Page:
Thinking about starting or going back to college? Or doing an evening course?
September marks the beginning of a new academic cycle, and it’s not just the kids that are preparing themselves for the classroom.
Thousands of adults from all walks of life are also considering starting or returning to education. Their reasons are varied: some are looking to further their careers, change direction or return to the world of work. Others seek a boost in self-confidence, to meet new people or develop new skills. (We have some posts on the benefits of part-time study here and here.)
If you’re among them, these five tips could help.
1. Find the right fit
Your choice of college can play a huge part in your overall experience. Shortlist some options that are affordable and close to home or work, then research your favourites to determine where might suit you best. Attending a college Open Evening is one of the best ways to select where you should apply to study. Our next events are listed here – we’d love you to come along!
2. Don’t sell yourself short
Don’t underestimate the skills that you already have. Many adult learners have a highly developed skill set which often includes time management, problem solving and common sense skills gained through life experiences. To reflect this, NCI operates a Recognition of Prior Experiential Learning programme which takes your previous experience into account when you apply.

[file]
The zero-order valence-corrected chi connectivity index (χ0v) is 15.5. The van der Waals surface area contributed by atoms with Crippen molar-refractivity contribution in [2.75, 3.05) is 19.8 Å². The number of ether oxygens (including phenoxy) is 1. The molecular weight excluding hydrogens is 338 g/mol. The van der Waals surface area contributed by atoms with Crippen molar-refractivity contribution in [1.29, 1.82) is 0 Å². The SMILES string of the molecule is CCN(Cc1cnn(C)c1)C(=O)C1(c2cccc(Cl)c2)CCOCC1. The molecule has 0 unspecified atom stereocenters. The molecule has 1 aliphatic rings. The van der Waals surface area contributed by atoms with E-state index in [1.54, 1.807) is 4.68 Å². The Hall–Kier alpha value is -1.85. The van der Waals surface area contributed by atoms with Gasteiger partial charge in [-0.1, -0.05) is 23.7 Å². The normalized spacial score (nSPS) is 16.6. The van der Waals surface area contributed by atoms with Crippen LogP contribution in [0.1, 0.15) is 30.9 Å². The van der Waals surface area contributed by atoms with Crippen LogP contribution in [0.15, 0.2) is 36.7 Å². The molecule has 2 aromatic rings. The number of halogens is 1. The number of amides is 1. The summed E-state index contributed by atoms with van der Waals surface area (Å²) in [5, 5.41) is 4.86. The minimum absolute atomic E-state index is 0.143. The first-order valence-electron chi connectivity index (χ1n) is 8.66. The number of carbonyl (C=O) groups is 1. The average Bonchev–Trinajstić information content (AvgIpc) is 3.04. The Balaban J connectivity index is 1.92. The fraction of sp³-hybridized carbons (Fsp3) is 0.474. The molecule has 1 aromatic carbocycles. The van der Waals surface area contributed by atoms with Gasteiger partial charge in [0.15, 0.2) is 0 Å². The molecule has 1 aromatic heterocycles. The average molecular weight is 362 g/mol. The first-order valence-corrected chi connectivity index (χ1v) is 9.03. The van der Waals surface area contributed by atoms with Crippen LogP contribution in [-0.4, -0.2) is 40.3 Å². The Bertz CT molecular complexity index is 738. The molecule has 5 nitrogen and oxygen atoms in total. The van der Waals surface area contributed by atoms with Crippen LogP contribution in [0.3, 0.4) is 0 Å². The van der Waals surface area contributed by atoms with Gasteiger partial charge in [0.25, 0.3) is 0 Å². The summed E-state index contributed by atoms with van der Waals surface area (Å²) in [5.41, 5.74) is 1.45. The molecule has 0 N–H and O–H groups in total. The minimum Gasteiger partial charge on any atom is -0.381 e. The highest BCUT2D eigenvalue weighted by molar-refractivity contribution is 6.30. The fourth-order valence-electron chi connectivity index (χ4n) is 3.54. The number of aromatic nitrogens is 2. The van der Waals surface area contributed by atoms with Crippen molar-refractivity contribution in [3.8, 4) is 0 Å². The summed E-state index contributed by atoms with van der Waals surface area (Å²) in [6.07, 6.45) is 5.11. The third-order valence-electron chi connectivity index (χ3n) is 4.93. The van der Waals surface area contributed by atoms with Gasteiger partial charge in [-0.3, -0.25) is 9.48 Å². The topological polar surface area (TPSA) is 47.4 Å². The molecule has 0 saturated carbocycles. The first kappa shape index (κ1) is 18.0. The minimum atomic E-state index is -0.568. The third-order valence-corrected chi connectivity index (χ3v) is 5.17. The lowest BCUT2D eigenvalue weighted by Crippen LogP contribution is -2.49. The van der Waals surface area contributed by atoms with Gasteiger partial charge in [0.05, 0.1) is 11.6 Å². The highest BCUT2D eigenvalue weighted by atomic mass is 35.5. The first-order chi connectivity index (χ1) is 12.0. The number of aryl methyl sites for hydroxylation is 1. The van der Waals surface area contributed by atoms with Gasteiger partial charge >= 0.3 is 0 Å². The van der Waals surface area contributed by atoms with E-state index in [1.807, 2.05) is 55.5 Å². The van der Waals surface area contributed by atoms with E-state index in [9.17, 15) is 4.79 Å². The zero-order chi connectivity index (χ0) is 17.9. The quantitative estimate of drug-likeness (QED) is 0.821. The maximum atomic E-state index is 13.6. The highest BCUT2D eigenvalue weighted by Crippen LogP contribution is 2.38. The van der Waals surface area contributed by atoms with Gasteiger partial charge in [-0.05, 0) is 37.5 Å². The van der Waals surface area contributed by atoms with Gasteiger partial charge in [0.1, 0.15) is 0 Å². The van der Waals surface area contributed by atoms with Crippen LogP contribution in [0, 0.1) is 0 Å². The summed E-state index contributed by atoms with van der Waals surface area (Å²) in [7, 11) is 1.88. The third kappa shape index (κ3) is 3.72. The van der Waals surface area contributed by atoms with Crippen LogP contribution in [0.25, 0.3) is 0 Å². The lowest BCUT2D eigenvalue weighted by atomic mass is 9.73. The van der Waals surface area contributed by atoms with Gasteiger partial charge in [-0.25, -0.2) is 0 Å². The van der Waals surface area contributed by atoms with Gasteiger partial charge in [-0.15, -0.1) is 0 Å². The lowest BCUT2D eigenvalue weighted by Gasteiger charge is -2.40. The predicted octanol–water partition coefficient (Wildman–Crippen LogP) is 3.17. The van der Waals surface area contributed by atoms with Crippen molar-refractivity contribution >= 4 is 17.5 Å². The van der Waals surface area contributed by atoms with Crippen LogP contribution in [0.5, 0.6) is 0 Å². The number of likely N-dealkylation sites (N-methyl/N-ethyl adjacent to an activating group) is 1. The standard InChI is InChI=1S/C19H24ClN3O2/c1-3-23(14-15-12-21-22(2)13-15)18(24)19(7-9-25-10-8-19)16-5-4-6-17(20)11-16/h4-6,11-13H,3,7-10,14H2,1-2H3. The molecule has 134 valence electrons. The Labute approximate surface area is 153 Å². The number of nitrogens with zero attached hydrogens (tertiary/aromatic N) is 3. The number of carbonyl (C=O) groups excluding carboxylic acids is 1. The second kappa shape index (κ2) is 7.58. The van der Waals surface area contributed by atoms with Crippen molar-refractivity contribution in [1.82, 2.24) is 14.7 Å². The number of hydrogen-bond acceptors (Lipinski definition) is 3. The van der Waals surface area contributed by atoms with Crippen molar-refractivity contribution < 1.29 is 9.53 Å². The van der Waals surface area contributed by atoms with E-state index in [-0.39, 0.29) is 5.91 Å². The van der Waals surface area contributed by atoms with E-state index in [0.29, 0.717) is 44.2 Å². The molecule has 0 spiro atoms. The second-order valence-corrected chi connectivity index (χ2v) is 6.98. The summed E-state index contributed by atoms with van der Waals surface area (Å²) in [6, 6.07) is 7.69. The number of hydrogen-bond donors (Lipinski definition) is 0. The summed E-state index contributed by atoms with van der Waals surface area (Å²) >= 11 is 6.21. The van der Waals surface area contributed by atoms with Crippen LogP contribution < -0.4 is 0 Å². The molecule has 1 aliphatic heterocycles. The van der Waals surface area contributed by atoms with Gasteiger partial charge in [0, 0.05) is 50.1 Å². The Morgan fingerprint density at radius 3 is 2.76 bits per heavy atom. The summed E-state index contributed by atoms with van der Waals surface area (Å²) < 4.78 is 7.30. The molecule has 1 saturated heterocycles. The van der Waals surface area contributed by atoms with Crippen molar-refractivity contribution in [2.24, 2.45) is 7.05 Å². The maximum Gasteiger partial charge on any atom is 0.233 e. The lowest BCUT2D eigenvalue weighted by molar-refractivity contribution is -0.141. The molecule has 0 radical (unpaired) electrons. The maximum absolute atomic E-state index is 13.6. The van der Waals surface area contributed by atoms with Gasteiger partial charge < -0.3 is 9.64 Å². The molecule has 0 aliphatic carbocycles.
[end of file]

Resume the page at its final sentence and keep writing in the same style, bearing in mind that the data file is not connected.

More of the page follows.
3. Get your family on board.
Be realistic about how the demands of study will affect your home life. Talk to your family and anyone else that will be affected by your return to education. You might need additional support while you’re doing the course. That could mean being let off with the dishes from time to time, having an extra bit of quiet time to study or even getting coaching with topics which are difficult.
4. Technology is not a barrier
Don’t be intimidated by technology. Word processing, email and the internet can all play a big role in the college experience. You’ll learn by doing; developing or improving your computer skills can be an unexpected benefit of returning to study.
5. Accept the help that’s on offer
Readjusting to academic life can have its challenges, but remember that there is plenty of support available. Get to know your lecturers, talk to the student support staff or make an appointment with the college counsellor. Don’t let things mount up - tackle the issue head on and you will feel more in control of the situation. Let your college or university know what you need, and they will try to help.
Curious about returning to education? Read Martin's experience of studying at NCI in his 60s, or find out why your previous life experience counts! Find out more by coming to an upcoming open evening or event at NCI. You can also contact us today on 1850 221 721 or by emailing firstname.lastname@example.org.
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